The 2020 Fringe World season was a big one for Kohesia Ensemble. The local group, which performs Persian music, took out the top prize at the Fringe World Awards – the Martin Sims Award, recognising the best new West Australian work in the festival, and the one most likely to succeed internationally.
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It’s no surprise, then, that Kohesia Ensemble is bringing back its award-winning show, Shahnameh: Songs of the Persian Book of Kings. Kohesia’s leader Kate Pass gave Seesaw the lowdown on the show that took out the top Fringe prize last year.
Seesaw: Welcome back to the Fringe Sessions Kate. For those readers who are new to Seesaw, can you tell us a bit about yourself and your work?
Kate Pass: I’m a double bass player and composer, and I lead “Kohesia Ensemble” – a band that combines Persian flute (ney), percussion (daf) lute (saz) and oud with jazz instruments. I’ve been performing and studying Persian music since 2012, and formed Kohesia Ensemble as a platform for my original compositions. I released an album with Kohesia Ensemble in 2018, which was nominated for 2018 WAM Best Album, Best Jazz Act and Best World Act. Kohesia Ensemble has performed at an array of festivals including National Folk Festival (ACT), Illawarra Folk Festival (NSW), Fairbridge Festival, and Perth International Jazz Festival.
S: Tell us about the show you are presenting at Fringe World 2021, Shahnameh: Songs of the Persian Book of Kings
KP: The show is a suite of songs inspired by the 10th century Persian epic poem, Shahnameh. It features an eight-piece band, and narration by Saeed Danesh, who leads the audience through stories of several main characters from Shahnameh. Combining Persian and jazz instruments, the show explores tales of creation, kings, dragons and demons through music.
S: What inspired you to present Shahnameh: Songs of the Persian Book of Kings?
KP: Shahnameh is an incredible epic poem. It’s a really significant text in Persian culture, and its stories are universal and timeless, but unfortunately, it is relatively unknown in Australia. The stories provide a rich inspiration for musical content, with heroic adventures, magical creatures, heart wrenching love stories and battles between good and evil.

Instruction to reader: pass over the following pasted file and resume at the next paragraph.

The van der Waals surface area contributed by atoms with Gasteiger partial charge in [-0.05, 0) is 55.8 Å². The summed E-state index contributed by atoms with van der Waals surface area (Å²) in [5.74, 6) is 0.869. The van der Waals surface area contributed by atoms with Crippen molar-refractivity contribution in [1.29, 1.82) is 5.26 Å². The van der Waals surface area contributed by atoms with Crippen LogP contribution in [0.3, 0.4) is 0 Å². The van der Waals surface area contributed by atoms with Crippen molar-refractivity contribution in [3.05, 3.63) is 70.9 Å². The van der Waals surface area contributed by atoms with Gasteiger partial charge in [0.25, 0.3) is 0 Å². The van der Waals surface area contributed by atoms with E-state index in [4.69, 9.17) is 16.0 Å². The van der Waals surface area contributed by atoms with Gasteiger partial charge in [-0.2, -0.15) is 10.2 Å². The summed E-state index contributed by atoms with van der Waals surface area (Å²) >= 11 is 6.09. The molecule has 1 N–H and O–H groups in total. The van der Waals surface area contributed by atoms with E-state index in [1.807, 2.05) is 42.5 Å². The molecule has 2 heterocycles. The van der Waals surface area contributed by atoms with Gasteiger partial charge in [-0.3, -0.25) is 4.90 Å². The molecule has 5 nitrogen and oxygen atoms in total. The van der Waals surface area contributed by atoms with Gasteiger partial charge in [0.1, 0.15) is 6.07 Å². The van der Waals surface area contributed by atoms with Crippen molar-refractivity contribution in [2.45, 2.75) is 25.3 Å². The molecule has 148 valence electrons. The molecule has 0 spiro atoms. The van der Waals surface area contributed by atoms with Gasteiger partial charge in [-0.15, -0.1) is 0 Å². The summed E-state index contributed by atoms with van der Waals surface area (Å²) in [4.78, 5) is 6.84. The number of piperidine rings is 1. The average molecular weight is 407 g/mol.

I’ve always wanted to try setting music to words, and the expressive nature of Kohesia Ensemble makes storytelling through music an exciting experience.
S: What makes Shahnameh: Songs of the Persian Book of Kings different to all the others on offer at Fringe?
KP: We were so excited that “Shahnameh: Songs of the Persian Book of Kings” won the major award at Fringe World last year – 2020 Martin Sims Award for the “Best new WA work that is destined to succeed on the world stage.” The combination of jazz and Persian instruments is rare, and the stories of Shahnameh are not often presented in Australia, or in English. The show features a unique array of Persian and jazz instruments including ney, oud and saz, and features some of Perth’s best improvisers, including Daniel Susnjar, Esfandiar Shahmir, Reza Mirzaei, Chris Foster, Mike Zolker, Marc Osborne and Jess Carlton.
S: Aside from your own show, what are you looking forward to at Fringe World 2021?
KP: Kohesia Ensemble are also performing in “An Evening on Persian Jazz” at the Ellington on January 23 and 24, and presenting a new Quartet show on February 2-4 “Kohesia Quartet: Nightingale Songs”. I’m also looking forward to performing with Perth Cabaret Collective (Brassy Broads and Spectacular, Spectacular) and jazz harpist Michelle Smith at Studio Underground.
S: No interview is complete without reflecting on 2020. How has living through a global pandemic shaped or changed your practice/the way you work/the type of work you make?
KP: It’s certainly been a tough year, but of course we’ve been extremely fortunate here in WA. It’s been difficult focusing on artistic practice when the rest of the world is suffering. There is a fair amount of guilt around being lucky enough to perform, when so many other people are in lockdown, financial and emotional distress, or dealing with illness. Spending more time at home and performing a little less has allowed me to focus on creating new work. It’s also been good connecting with musicians around the world for online concerts, classes and lessons, without needing to travel.
S: How do you think the pandemic will impact the arts long-term?
KP: I’m trying to focus on the positive in hope – I think there’s been more of a trend of people in Perth supporting local businesses and local artists – I hope this continues! I also think there’s been a renewed sense that the arts actually are essential in helping us cope with difficult times. It gives us an outlet, an escape and a way to make sense of this crazy world and our place in it.
Pictured top is Kohesia Ensemble.
“The Fringe Sessions” is an annual series of Q&A interviews with artists who will be appearing at Fringe World. Stay tuned for more!
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